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Horm Res Paediatr. 2010;73(4):287-92. doi: 10.1159/000284394. Epub 2010 Mar 9.

Congenital hyperinsulinism due to a compound heterozygous ABCC8 mutation with spontaneous resolution at eight weeks.

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London Centre for Paediatric Endocrinology and Metabolism, Great Ormond Street Hospital for Children NHS Trust, and Institute of Child Health, University College London, London, UK.



Recessive inactivating mutations in ABCC8 and KCNJ11 (which encode the two subunits of the adenosine triphosphate-sensitive potassium (KATP) channels in beta-cells) are the most common cause of medically unresponsive congenital hyperinsulinism (CHI) which requires a near-total pancreatectomy.


A patient born at term with marked macrosomia (5,900 g) presented at the age of 2 h with severe hyperinsulinaemic hypoglycaemia. He failed to respond to treatment with the KATP agonist, diazoxide. An (18F)DOPA-PET scan showed intense diffuse uptake of (18F)DOPA (consistent with diffuse disease) and genetic analysis of the ABCC8 gene confirmed a compound heterozygote missense ABCC8 mutation (R168C/S606T). However, unexpectedly in this patient the hyperinsulinaemic hypoglycaemia started to improve spontaneously at 7 weeks of age prior to planned pancreatic surgery.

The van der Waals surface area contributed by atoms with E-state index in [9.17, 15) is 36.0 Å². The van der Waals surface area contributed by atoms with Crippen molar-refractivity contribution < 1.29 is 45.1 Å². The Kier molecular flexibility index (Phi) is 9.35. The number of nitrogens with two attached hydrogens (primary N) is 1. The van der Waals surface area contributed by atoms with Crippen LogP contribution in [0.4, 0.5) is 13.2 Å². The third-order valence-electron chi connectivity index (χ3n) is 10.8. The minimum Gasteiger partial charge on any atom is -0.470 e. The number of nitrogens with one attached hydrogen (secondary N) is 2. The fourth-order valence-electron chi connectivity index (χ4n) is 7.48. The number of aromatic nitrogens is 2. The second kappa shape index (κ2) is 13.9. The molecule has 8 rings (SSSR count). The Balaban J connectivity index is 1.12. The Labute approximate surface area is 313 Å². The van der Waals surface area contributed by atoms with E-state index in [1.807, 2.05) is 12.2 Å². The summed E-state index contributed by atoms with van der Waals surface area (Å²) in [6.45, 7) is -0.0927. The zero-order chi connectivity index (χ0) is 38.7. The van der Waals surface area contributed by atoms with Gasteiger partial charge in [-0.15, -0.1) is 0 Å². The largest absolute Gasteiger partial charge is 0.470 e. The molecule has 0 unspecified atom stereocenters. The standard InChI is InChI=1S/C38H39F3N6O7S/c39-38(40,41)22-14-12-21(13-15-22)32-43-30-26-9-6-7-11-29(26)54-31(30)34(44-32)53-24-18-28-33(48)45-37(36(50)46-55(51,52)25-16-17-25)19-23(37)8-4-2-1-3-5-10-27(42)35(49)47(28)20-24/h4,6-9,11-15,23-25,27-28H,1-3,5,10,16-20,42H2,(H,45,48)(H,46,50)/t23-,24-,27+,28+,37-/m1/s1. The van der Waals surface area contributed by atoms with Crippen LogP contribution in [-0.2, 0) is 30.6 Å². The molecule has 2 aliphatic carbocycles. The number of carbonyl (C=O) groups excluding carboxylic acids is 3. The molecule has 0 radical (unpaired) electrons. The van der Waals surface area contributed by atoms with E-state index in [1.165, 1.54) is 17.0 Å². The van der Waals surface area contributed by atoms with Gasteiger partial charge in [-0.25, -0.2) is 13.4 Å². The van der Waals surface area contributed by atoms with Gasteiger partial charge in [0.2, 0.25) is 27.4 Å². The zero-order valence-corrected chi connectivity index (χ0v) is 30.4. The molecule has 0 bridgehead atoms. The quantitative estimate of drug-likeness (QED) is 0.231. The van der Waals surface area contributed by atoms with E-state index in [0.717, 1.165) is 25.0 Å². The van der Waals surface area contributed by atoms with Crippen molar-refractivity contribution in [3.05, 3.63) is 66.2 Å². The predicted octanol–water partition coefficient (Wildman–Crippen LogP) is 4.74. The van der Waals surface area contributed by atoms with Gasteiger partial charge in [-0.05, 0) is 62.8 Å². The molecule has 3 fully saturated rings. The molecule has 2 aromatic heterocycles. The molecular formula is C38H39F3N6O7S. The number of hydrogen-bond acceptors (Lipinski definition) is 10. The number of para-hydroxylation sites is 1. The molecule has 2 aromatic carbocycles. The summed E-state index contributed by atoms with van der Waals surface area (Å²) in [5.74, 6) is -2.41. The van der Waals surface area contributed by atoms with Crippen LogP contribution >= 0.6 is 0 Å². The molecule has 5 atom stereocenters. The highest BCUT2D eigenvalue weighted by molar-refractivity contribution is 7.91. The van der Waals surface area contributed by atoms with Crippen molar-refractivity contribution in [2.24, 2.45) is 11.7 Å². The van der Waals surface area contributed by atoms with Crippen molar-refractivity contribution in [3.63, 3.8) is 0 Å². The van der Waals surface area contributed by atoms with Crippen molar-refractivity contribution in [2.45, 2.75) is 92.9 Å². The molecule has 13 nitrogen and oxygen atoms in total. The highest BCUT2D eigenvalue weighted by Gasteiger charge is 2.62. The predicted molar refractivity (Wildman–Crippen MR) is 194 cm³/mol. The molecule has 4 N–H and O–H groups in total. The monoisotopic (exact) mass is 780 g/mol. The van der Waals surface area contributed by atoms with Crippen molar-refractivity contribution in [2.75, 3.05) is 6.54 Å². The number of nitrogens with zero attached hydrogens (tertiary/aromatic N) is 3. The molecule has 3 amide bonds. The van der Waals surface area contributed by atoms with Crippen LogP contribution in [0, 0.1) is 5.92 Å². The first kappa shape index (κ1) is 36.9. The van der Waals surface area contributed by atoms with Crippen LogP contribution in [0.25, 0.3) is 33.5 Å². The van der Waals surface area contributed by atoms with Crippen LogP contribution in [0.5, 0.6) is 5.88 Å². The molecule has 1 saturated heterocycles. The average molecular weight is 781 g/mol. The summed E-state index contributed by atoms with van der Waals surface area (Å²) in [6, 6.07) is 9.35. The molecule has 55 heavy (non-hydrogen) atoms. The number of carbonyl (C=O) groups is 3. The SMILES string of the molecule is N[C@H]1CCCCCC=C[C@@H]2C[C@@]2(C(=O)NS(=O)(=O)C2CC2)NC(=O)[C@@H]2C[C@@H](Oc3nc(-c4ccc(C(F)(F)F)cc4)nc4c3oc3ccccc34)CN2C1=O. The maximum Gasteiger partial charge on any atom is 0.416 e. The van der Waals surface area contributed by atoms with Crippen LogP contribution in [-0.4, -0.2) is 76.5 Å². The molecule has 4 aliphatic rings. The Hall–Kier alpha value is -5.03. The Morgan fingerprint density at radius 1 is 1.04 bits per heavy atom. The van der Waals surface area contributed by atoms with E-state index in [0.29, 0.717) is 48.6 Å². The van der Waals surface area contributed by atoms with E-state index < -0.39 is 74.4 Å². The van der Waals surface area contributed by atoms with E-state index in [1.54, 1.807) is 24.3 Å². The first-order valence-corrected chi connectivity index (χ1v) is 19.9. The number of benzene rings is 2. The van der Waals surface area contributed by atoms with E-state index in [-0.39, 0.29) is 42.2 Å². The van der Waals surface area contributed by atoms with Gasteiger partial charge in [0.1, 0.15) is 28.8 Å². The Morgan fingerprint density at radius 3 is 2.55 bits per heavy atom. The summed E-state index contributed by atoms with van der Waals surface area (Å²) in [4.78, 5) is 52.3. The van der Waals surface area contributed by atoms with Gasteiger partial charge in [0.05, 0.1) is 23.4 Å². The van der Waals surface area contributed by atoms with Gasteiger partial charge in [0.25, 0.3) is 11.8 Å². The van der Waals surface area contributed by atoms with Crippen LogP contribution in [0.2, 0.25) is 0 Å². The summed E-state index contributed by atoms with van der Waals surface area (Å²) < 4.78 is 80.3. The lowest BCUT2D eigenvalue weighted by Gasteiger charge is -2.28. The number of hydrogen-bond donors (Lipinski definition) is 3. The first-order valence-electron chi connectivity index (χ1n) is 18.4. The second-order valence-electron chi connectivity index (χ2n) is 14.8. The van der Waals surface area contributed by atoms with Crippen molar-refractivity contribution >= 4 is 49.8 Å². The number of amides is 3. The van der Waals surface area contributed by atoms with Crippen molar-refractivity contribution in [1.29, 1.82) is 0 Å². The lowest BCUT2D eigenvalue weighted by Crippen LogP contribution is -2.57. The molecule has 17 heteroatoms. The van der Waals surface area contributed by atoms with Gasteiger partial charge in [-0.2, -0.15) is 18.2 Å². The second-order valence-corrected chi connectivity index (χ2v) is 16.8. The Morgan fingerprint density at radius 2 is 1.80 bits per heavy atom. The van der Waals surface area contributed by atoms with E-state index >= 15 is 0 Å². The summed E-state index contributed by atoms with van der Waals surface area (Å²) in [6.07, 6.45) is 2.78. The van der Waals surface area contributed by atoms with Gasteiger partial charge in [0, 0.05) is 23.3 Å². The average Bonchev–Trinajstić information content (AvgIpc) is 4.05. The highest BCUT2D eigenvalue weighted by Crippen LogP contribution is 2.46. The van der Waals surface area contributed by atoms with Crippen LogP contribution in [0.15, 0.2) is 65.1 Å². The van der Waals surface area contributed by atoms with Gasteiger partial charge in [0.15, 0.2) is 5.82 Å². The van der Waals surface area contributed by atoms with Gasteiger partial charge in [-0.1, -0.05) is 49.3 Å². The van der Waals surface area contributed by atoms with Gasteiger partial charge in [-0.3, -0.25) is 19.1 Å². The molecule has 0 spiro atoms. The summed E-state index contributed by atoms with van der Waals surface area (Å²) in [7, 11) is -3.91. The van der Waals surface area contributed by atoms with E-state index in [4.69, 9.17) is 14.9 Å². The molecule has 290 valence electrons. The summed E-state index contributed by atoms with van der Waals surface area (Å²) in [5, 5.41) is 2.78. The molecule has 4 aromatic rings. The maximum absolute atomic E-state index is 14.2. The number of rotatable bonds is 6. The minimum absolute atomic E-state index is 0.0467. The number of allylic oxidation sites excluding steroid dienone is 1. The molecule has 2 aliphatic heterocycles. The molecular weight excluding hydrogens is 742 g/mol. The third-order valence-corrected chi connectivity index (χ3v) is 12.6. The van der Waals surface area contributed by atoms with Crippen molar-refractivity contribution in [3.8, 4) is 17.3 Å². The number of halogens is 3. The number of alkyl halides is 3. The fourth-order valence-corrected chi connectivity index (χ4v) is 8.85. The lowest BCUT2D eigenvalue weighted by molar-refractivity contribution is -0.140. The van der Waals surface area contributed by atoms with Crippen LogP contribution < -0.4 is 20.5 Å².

This is the first report of a patient with clinically severe autosomal-recessive diffuse CHI due to a compound heterozygous ABCC8 mutation that has resulted in spontaneous resolution at such an early age. Compound heterozygote ABCC8 mutations result in complex interactions, and it is possible that this interaction may modify the potential disease pathogenesis. It is important that physicians are aware of this unusual outcome in order to avoid unnecessary early pancreatic surgery with potential life-long implications.

[Indexed for MEDLINE]

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